Monday, June 7, 2021

FatMaxxer - a new app for real time DFA a1

Updated 6/10/21 and 6/20/21

The last year has seen much change in the field of dynamic HRV during exercise for aerobic threshold determination and intensity regulation.  Between published studies exploring the theory, validation and use in varying populations, the importance of monitoring DFA a1 in real time appears to be of value.  Up to this point we have had one app to do so, HRV logger by Marco Altini.  This was constructed as an add on to an already mature iOS app and was not designed specifically to track a1 during "on road" exercise.  However, another developer has released an Android app called FatMaxxer that was specifically created to calculate DFA a1 every "x" seconds (with 2 min windows) and display this along with HR.  You must use a Polar H10 and android device (no iOS).  The artifact correction method is similar to the HRV logger with either workout mode (5%), a 25% threshold method or an auto mode that adjusts for heart rate.

Download the "app-debug.apk" from the link

Settings recommendations:

  • Artifact threshold of 5% during exercise (25% at rest) - the reason being that both  choices will correct missed beats but only the 5% will correct the dreaded APC (premature beat) which is not uncommon during exertion. 
  • There is now an auto mode feature that I would recommend - it adjusts the 5 or 25% according to HR which makes life much easier (no need to reset the limits for rest or exercise)   See below how it works, watch the [.25] change to [.05]:
 



  • Recalculation window of 5 to 20 seconds.  The above examples were done with a 5s recalculation on a Samsung S21.  For older phones, 10-20s should be fine.
  • For runners the sound function is ideal.  The app will voice notify over wired or wireless headphones with your HR and a1 - perfect for running, skiing and when you can't look at your phone.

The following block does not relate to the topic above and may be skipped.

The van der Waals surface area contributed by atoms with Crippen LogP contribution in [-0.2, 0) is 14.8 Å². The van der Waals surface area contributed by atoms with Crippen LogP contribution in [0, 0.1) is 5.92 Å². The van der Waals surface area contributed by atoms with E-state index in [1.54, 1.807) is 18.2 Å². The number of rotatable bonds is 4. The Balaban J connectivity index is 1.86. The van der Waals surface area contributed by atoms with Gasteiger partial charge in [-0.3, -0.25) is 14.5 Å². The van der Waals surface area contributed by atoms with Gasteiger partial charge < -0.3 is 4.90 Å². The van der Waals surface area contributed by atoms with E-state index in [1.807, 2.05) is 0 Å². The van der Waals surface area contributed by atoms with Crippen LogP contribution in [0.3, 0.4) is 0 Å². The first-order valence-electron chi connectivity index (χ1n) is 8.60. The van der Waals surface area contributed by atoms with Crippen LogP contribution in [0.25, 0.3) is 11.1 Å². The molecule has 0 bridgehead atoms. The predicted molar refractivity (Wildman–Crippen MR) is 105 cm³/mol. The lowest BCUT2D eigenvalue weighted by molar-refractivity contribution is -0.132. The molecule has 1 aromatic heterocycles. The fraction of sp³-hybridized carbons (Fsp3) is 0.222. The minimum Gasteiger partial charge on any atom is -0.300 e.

• Although no Garmin data field for now - my recommendation is use the voice alerts as a workaround.
  • Notification on so your OS does not force close the app.
  • Screen on if cycling.
  • Except for audio setting, you will need a restart for settings to change  
  • The app now has an auto bluetooth pairing function.  Choose the menu item "search for Polar devices".  Your last or preferred device will also show on the menu.
  • Menu - Rename current logs - if you want to save the .csv with DFA a1/HR or RR file, this is very useful - you can custom name the session before, or during before quitting the app.
  • Menu - Export - you can export the logs (RR or "features" which contains the DFA a1 and HR details.  Having the custom name makes this much easier, since the time coding name can be confusing, especially with many logs.
  • Menu - Delete all logs - after weeks or months, you can delete the logs you don't need. 
  • At the bottom of the settings there is developer mode.  If this is on, the app will not begin recording data on start (until you purposefully connect to the HRM).  This is useful if you want to "replay" an old session.  
  • Replay RR log - a very cool function that imports previous sessions RR data back in redoing the graphs.  You will get a dialog box asking which file to import.